Unlike many deck builders, we chose not to back the seating up against the exterior wall of the home. This both prevented the layout from blocking the sliding doors and resulted in a spot that was all the more scenic. The property owner may someday fill their remaining space with tables, chairs, grills, and other furniture — so why place the benches where they’d eventually be obstructed?
Adding latched safety gates was our way of ensuring that pets and kids could enjoy time outdoors without getting too close to the water. We weren’t just looking out for the property owner, however; we were also thinking about the local building codes.
The law is still clear about safety — you need guard rails for anything that exceeds a certain minimum height, and we tend to err on the side of caution. Fortunately, our team is extremely knowledgeable about the local requirements, so we were able to advise the homeowner on the best design options.
Tying It All Together
Finally, we get to the centerpiece of this fun project. No, it’s not the symmetrical layout, the nice little side path that ties everything together, or even how the cool metallic grey tones make the perfect visual break between the competing blues of the water and the house. To be honest, you might not have even noticed one of this deck’s most exciting features — and that was the point.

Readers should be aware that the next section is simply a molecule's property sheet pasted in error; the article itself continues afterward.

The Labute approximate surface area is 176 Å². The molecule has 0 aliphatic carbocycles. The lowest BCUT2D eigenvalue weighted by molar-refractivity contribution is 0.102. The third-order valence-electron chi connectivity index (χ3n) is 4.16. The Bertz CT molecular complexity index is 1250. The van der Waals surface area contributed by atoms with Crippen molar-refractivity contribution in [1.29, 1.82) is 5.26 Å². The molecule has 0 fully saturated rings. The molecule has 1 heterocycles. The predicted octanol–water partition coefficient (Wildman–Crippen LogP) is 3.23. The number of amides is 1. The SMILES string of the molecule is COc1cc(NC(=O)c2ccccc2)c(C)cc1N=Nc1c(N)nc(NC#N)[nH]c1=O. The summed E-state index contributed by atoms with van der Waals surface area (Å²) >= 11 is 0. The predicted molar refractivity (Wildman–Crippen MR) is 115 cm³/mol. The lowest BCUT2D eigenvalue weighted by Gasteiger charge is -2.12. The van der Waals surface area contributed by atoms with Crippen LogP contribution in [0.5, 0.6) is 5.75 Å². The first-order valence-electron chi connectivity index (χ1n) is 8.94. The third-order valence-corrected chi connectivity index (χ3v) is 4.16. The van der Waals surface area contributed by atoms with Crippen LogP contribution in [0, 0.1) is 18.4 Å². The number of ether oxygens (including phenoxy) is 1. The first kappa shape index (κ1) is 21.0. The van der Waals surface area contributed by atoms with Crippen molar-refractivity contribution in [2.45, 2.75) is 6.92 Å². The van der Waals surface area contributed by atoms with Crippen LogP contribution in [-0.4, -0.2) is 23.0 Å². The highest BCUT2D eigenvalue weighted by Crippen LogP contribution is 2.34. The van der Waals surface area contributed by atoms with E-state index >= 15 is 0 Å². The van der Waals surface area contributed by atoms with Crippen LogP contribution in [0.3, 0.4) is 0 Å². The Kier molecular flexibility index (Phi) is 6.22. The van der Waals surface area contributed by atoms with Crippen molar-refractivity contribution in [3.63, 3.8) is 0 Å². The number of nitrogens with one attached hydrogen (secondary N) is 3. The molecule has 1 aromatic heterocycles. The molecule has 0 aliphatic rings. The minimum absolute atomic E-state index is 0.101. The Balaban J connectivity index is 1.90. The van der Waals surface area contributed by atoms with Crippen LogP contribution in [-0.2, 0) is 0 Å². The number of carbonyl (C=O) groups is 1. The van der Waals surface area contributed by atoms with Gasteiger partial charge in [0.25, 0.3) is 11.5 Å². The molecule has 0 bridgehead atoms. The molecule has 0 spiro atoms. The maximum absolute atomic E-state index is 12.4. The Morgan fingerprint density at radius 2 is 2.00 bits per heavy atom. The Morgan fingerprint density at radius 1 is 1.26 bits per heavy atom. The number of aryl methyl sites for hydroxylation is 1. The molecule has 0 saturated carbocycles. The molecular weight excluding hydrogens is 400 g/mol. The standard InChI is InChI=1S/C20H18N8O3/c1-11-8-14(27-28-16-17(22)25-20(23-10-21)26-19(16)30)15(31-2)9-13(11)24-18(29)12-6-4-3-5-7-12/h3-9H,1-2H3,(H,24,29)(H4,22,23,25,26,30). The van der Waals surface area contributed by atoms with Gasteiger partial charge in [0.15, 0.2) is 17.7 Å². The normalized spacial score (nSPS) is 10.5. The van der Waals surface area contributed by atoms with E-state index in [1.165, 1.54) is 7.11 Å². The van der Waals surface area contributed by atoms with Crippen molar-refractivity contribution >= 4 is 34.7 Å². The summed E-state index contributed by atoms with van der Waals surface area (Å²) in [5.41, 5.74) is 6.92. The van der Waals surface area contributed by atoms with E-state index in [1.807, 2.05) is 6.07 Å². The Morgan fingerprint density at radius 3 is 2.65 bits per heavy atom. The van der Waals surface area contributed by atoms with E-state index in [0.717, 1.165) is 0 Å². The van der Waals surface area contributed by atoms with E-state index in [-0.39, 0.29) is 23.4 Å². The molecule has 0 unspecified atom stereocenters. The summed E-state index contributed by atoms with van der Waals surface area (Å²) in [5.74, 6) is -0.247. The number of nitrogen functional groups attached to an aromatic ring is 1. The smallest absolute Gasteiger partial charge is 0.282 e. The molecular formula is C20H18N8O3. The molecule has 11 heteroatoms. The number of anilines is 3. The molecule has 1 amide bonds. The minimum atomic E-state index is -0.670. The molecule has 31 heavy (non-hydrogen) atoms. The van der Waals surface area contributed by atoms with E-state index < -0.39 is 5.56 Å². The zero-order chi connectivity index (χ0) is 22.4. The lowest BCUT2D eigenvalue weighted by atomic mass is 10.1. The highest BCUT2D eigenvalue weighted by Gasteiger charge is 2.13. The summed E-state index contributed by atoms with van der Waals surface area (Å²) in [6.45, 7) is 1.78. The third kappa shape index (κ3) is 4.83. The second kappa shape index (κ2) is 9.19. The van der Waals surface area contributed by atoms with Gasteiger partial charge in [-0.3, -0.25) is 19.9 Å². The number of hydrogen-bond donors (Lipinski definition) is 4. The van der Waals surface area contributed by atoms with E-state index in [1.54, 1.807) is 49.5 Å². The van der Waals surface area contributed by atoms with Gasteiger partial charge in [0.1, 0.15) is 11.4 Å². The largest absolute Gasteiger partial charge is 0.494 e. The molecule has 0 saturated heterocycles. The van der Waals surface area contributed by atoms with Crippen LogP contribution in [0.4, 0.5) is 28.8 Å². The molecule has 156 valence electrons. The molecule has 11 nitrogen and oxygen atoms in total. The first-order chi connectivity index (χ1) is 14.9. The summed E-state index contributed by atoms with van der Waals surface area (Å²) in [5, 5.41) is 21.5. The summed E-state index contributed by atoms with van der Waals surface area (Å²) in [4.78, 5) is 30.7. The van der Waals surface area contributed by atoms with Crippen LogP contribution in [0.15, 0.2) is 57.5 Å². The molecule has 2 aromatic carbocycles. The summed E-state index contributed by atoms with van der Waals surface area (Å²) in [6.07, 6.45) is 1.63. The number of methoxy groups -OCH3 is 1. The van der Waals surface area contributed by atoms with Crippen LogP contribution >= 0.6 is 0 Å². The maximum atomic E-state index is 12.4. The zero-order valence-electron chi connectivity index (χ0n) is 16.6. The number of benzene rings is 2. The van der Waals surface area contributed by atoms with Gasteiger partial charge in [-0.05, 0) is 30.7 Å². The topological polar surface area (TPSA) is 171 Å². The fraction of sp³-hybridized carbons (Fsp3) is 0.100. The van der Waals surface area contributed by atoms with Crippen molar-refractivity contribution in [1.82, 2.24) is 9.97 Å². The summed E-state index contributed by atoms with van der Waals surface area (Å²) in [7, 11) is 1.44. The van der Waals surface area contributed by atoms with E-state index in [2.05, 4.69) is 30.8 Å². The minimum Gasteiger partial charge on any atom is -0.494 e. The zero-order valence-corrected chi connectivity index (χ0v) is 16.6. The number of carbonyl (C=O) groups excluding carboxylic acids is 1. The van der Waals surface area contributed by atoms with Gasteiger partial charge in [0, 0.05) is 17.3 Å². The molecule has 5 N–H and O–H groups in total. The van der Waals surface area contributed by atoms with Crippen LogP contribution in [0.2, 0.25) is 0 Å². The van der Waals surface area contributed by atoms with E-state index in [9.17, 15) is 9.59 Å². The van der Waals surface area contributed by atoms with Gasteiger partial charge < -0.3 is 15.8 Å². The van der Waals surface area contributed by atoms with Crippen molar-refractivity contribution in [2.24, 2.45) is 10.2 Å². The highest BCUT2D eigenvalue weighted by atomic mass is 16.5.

We’re talking about the cable railing. If you’ve seen any of our other jobs, you know that steel cable is one of our favorite railing materials. This job truly showcases why.
By using cable railing, we created a unique deck that both resists sea spray and keeps the view unblocked. It’s easy to overlook the fact that there’s railing at all, and yet it’s an aesthetic force to be reckoned with. It sits there passively, and it’s a great match for the nautical theme thanks to its understated modern charm.
Cable railing deck construction also minimizes strain forces to reduce wear under tough conditions like these. Unlike timber uprights, the railing’s thinner metal support posts require minimal hole drilling and fixtures. Using this proven style of deck construction let us mitigate strain on common failure points for results that are sure to last longer.
Build a Better Deck With 3 Brothers Decking
We were super pleased with how this job turned out, and so was the property owner. Want to discover how our expert deck builders can transform your balcony or deck ideas into a stunning design — and even more impressive execution? Chat with one of our team members to get your Gig Harbor, Seattle, or Bellevue deck project rolling.